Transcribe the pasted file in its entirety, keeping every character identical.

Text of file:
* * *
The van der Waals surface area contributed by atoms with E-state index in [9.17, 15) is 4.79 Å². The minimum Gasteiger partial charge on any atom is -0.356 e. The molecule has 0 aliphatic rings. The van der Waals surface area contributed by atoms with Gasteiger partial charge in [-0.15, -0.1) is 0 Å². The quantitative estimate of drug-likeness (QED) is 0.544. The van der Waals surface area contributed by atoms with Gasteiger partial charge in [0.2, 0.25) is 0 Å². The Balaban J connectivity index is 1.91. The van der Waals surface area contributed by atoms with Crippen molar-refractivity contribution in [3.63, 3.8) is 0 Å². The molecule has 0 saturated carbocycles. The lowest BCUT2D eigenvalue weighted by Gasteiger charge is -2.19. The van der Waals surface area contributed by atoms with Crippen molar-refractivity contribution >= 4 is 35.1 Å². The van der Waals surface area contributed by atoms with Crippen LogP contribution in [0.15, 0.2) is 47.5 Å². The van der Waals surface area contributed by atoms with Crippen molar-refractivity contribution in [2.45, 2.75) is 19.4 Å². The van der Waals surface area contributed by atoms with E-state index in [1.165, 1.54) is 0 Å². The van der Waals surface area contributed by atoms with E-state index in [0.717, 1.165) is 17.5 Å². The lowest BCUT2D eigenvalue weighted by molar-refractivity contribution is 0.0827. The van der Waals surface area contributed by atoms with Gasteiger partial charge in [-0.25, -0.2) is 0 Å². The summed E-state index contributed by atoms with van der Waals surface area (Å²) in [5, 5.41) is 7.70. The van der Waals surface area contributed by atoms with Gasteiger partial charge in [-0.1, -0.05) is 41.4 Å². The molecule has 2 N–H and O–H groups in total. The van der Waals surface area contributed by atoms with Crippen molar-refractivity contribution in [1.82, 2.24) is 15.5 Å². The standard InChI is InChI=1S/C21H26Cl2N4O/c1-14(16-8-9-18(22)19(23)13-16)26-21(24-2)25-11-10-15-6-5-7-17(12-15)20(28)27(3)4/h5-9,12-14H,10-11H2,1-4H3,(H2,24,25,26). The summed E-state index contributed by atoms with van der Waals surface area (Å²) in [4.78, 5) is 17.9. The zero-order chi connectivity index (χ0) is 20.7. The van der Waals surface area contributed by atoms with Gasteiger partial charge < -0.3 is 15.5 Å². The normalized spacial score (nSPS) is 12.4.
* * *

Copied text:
The van der Waals surface area contributed by atoms with E-state index in [9.17, 15) is 4.79 Å². The minimum Gasteiger partial charge on any atom is -0.356 e. The molecule has 0 aliphatic rings. The van der Waals surface area contributed by atoms with Gasteiger partial charge in [-0.15, -0.1) is 0 Å². The quantitative estimate of drug-likeness (QED) is 0.544. The van der Waals surface area contributed by atoms with Gasteiger partial charge in [0.2, 0.25) is 0 Å². The Balaban J connectivity index is 1.91. The van der Waals surface area contributed by atoms with Crippen molar-refractivity contribution in [3.63, 3.8) is 0 Å². The molecule has 0 saturated carbocycles. The lowest BCUT2D eigenvalue weighted by Gasteiger charge is -2.19. The van der Waals surface area contributed by atoms with Crippen molar-refractivity contribution >= 4 is 35.1 Å². The van der Waals surface area contributed by atoms with Crippen LogP contribution in [0.15, 0.2) is 47.5 Å². The van der Waals surface area contributed by atoms with Crippen molar-refractivity contribution in [2.45, 2.75) is 19.4 Å². The van der Waals surface area contributed by atoms with E-state index in [1.165, 1.54) is 0 Å². The van der Waals surface area contributed by atoms with E-state index in [0.717, 1.165) is 17.5 Å². The lowest BCUT2D eigenvalue weighted by molar-refractivity contribution is 0.0827. The van der Waals surface area contributed by atoms with Gasteiger partial charge in [-0.25, -0.2) is 0 Å². The summed E-state index contributed by atoms with van der Waals surface area (Å²) in [5, 5.41) is 7.70. The van der Waals surface area contributed by atoms with Gasteiger partial charge in [-0.1, -0.05) is 41.4 Å². The molecule has 2 N–H and O–H groups in total. The van der Waals surface area contributed by atoms with Crippen molar-refractivity contribution in [1.82, 2.24) is 15.5 Å². The standard InChI is InChI=1S/C21H26Cl2N4O/c1-14(16-8-9-18(22)19(23)13-16)26-21(24-2)25-11-10-15-6-5-7-17(12-15)20(28)27(3)4/h5-9,12-14H,10-11H2,1-4H3,(H2,24,25,26). The summed E-state index contributed by atoms with van der Waals surface area (Å²) in [4.78, 5) is 17.9. The zero-order chi connectivity index (χ0) is 20.7. The van der Waals surface area contributed by atoms with Gasteiger partial charge < -0.3 is 15.5 Å². The normalized spacial score (nSPS) is 12.4.